Migration is the seasonal movement of animals from one region to another. Many animals migrate to other places, but not all animals migrate for the same reason. Some animals migrate to find food, mate and the change of weather. They have ways of knowing when to migrate. The Sun, Stars, and the magnetic field are like their maps of knowing when and where to migrate.
Many animals migrate, traveling to avoid bad weather, to find food, or to reproduce. Some migrators travel short distances, other go thousands of miles. Migrators travel by flying, swimming, walking, hopping, burrowing, or slithering. True migrators make a two-way trip each year from one place to another and back again.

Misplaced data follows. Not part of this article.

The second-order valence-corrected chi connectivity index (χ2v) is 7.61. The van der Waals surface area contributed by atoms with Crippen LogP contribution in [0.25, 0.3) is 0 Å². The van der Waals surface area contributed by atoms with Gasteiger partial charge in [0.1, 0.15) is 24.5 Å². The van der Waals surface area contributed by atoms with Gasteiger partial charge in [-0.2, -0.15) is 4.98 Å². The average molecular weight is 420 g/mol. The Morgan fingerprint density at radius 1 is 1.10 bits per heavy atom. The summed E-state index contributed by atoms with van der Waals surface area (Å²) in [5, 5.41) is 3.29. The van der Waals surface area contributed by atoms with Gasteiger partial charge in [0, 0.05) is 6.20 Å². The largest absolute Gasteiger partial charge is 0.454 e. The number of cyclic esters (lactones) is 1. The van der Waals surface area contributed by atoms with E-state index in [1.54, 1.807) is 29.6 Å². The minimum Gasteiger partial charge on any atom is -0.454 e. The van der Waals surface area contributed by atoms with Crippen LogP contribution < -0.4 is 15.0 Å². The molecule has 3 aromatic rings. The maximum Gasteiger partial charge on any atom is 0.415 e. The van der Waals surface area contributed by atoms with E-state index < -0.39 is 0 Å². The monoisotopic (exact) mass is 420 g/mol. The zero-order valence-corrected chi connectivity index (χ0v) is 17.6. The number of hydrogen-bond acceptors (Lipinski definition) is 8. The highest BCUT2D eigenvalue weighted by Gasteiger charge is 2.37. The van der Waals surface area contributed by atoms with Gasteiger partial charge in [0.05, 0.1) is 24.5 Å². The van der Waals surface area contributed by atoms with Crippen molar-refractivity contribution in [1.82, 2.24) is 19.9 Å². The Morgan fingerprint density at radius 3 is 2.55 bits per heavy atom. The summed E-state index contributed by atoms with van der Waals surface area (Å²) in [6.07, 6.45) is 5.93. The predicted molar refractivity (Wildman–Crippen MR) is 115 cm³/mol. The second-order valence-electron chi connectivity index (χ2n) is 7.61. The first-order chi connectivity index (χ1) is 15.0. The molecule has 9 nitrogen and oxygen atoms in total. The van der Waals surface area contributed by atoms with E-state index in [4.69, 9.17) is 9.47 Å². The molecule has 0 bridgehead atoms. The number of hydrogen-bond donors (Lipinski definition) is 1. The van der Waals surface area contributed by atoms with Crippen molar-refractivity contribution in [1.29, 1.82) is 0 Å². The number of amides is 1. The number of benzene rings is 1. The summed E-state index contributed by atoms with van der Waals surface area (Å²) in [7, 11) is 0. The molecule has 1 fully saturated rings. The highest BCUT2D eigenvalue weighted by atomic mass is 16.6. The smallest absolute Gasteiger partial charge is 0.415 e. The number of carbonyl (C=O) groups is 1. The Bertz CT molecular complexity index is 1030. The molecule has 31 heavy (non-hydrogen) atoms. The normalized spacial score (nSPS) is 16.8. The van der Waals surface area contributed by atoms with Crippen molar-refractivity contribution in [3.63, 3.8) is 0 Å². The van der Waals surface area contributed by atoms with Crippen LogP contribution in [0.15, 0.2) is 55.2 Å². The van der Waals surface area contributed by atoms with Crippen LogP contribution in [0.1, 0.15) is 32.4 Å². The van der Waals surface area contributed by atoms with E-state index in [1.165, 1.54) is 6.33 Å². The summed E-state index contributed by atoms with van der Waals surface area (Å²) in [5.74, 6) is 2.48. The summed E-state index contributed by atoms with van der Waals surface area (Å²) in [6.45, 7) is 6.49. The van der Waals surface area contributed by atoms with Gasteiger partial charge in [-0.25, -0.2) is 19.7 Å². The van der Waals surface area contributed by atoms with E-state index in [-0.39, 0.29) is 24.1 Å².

The Arctic Tern migrates the longest distances of any animal. It flies over 21,750 miles (35,000 km) each year - roughly the circumference of the Earth. The whale that migrates the longest (and the longest-migrating mammal) is the Gray whale, which migrates about 12,500 miles (20,110 km) each year. The insect that migrates the longest is the desert locust, which travels about 2,800 miles (4500 km). The butterfly that migrates the longest is the Monarch, which migrates up to 2,000 miles, flying from Canada to central Mexico in the fall. The land animal that migrates the longest is the Caribou, which travels about 700 miles (1100 km).